Social work Child Abuse and Neglect Students Name Institutional Affiliation Social work Child Abuse and Neglect Child abuse and neglect has grown to become a serious challenge in the United States today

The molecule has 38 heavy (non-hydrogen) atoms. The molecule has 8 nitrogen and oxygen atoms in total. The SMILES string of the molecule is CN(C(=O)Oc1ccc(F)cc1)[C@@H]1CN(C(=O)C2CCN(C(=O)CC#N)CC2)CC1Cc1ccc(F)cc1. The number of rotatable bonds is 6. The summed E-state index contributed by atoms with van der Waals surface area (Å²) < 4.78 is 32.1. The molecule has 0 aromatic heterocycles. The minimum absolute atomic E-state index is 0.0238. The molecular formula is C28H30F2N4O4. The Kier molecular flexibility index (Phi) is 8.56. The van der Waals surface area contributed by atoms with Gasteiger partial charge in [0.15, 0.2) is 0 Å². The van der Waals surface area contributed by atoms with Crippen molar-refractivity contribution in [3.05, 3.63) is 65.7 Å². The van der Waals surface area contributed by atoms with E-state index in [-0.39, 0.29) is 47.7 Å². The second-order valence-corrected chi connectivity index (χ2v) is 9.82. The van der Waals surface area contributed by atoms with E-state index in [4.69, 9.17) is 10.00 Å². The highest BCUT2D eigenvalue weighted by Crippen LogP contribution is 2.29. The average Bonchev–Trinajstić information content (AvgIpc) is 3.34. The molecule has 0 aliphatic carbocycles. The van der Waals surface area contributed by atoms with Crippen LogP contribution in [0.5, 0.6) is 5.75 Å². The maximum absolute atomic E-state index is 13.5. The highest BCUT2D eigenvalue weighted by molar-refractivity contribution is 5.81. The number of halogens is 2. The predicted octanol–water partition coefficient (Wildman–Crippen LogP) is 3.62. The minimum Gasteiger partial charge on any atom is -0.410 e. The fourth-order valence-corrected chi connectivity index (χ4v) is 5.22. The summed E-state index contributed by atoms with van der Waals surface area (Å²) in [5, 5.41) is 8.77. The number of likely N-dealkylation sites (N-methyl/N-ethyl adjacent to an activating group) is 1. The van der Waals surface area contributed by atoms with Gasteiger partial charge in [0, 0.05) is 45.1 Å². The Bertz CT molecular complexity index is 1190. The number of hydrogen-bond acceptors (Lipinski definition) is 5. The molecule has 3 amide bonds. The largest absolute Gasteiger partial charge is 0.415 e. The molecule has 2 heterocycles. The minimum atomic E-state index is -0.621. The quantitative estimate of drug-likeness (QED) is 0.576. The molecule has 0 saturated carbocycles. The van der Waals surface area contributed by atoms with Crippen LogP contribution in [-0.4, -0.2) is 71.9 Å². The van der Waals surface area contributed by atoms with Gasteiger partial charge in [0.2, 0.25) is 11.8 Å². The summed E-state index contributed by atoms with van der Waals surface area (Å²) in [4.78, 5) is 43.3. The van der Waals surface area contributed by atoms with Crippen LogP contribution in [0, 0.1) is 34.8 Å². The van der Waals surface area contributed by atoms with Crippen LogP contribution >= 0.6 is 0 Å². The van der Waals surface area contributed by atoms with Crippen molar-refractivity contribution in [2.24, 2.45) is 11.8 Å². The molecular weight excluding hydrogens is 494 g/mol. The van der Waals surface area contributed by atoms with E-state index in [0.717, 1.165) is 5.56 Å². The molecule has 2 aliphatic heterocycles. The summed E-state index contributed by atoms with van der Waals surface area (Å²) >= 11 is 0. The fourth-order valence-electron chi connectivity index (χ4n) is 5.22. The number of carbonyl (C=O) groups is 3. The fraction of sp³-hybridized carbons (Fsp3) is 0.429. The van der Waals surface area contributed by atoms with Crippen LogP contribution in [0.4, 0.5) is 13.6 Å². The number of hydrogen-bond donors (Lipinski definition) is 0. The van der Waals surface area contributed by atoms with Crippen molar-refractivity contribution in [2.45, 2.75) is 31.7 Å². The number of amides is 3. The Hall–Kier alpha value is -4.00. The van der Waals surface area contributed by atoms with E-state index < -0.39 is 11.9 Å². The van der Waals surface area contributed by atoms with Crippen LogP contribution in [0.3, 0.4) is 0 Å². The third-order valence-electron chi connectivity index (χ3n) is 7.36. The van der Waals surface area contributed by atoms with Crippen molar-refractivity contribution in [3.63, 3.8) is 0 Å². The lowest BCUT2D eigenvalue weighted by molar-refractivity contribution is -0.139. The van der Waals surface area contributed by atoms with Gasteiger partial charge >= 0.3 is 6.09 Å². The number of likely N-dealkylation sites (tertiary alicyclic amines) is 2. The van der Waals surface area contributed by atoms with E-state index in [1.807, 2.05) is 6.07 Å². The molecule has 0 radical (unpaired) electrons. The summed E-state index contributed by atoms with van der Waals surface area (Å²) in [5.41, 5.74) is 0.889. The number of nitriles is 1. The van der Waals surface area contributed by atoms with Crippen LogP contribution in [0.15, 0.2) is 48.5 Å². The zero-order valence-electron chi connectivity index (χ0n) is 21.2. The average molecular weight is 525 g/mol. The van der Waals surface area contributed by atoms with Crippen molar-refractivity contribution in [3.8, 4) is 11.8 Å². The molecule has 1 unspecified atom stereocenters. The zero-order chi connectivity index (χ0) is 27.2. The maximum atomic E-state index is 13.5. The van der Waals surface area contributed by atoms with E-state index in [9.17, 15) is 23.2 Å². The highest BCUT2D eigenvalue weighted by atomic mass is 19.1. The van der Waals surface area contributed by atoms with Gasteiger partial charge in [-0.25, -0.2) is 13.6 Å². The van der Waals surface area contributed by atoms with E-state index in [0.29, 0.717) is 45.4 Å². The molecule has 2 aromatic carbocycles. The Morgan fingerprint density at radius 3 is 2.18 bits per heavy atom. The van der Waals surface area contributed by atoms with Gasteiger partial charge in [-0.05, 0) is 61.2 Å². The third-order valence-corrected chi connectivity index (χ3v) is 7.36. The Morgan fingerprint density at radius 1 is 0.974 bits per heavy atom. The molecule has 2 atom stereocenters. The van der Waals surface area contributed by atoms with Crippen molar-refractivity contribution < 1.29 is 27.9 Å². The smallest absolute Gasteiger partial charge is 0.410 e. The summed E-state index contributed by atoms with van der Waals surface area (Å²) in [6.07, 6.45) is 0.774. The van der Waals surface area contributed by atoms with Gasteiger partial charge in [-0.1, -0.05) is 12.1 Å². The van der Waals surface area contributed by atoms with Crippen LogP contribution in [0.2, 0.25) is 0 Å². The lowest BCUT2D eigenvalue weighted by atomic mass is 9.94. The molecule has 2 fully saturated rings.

Social work Child Abuse and Neglect Students Name Institutional Affiliation Social work Child Abuse and Neglect Child abuse and neglect has grown to become a serious challenge in the United States today. Each day, a large number of children face the brunt of neglect and abuse which has a negative impact not just in the short term but also in the long-term. Research has shown that children who are abused at their early ages are more likely to abuse their own children (Milaniak Widom, 2015). There are several forms of negatively impacting the health and general well-being of a child. The abuse may be physical, emotional or sexual in nature and in most cases are perpetrated by the parents or care givers. The early years of childhood ideally offers a great challenge and promise to a child. Life experiences at this early stage of life shape the personalities and behaviors of children. It is important to note that children tend to grow optimally in an environment that is safe and a community that promotes ethical and moral nurturing (Maguire-Jack Showalter, 2016). Social workers are obligated to identify and report any suspicious case of child abuse to the authorities. In such cases the social worker is left to make a decision on their professional sense of duty in relation to their clients interests and their obligation within the larger society. Some of the social problems that a social worker will have to identify in dealing with this issue include Child Maltreatment In enriching environments, children are able to grow and develop, viewing their world as a safe place, a chance to explore and learn, where grown-ups are available to them, responsive and ready to address their issues. These positive early educational encounters animate a kids physical, scholarly, social, and enthusiastic advancement in this manner expanding chances for wellbeing, productivity, satisfaction, and imagination. However most youngsters are not able to attain this opportunities due to maltreatment Poverty the lack of basic needs and requirements can lead to physical, emotional and educational impact on the child. Physical abuse may be viewed from the perspective of inability to access healthcare in time, eviction from home, or refusal by a parent or care giver to let a runaway child return home. From the perspective of education, it refers to the promotion of chronic truancy, not enrolling and the inability of the parent or care giver to enroll the child once they have attained the mandatory school age. Emotional abuse This incorporates such actions as placing little attention or importance to a childs need for love, intentional rebuttal of or inability to give required emotional support and care, spousal abuse in the presence of the child and also the use of alcohol and other kinds of drugs (Widom, Czaja Dutton, 2014). The appraisal of child abuse and neglect needs the consideration of the accepted cultural standards and values care and additionally acknowledgment that the inability to give these important necessities of life might be closely related to poverty. Historical Emergence of Child Abuse and Neglect It can be deduced from the present federal definition of child abuse that this has been challenge that has been discussed and debated for a long time. For a considerable length of time, it was a common concept and understanding that children were the property of their parents, and as such, it was the parents decision to make on how fit to treat their own children (Davies Duckett, 2016). The first open case encompassing child neglect and abuse was presented in 1840 in the case of Johnson v. State. In the case a parent residing in Tennessee was put on trial for beating up his kid. In a lower court the defendant was convicted only for a higher court to rescind the decision arguing that it was ultimately the decision of the parent to choose how to punish their children. The court went further and argued that parents should only be careful not inflict cruel forms of punishments. As industrial revolution gained traction, children were sent to work in factories with adults. Despite their young age they worked in similarly deplorable conditions as adult and since there were no rules that outlawed or illegalized this occurrence most factories and individuals exploited these young children openly. In 1874, the first case of child abuse became public when a social worker, Etta Wheeler, working for a church found a 9 year old child beaten and malnourished. She then contacted the American Society for Prevention of Cruelty to Animals (ASPCA) and requested for their help in forming a child welfare organization that would advocate for the rights of children. This resulted in the formation of New York Society for the Prevention of Cruelty to Children (NYSPCC) in the year 1875, which was a first of its kind in the world. With the recognition and awareness of the dire effects this issue had on the children and the society in general, the US government began being involved in finding a solution for this serious social issue. Subsequently, the first ever children bill of rights was developed during the first quarter in the 20th century. It was until 1935 that the federal government developed a framework that provided child welfare services formed under the Social Security Act and thus making the first major big breakthrough (Gelles, 2017). As the 20th century came to an end, there was an effort to form a more elaborate and concrete definition of child abuse as used in law, and as a result ostensible methods of reporting and investigating cases of abuse of children were made available. Later in 1983, the federal government selected the month of April as a nation abuse prevention month and later in 2003 the Prosecutorial Remedies and Other Tools to end the Exploitation of Children Today Act (PROTECT) was brought before congress and passed as law (Gelles, 2017). This has strengthened the protection that children enjoy under the constitution across the United States. Institution in New York Dealing with Child Abuse and Neglect New York Society for the Prevention of Cruelty to Children (NYSPCC) New York State Child Welfare Training Institute Office of Children and Family Services Council of Family and Child Caring Agencies (COFCCA) References Widom, C. S., Czaja, S., Dutton, M. A. (2014). Child abuse and neglect and intimate partner violence victimization and perpetration A prospective investigation. Child abuse neglect, 38(4), 650-663 Milaniak, I., Widom, C. S. (2015). Does child abuse and neglect increase risk for perpetration of violence inside and outside the home. Psychology of violence, 5(3), 246 Maguire-Jack, K., Showalter, K. (2016). The protective effect of neighborhood social cohesion in child abuse and neglect. Child abuse neglect, 52, 29-37 Davies, L., Duckett, N. (2016). Proactive child protection and social work. Learning Matters. Gelles, R. J. (2017). 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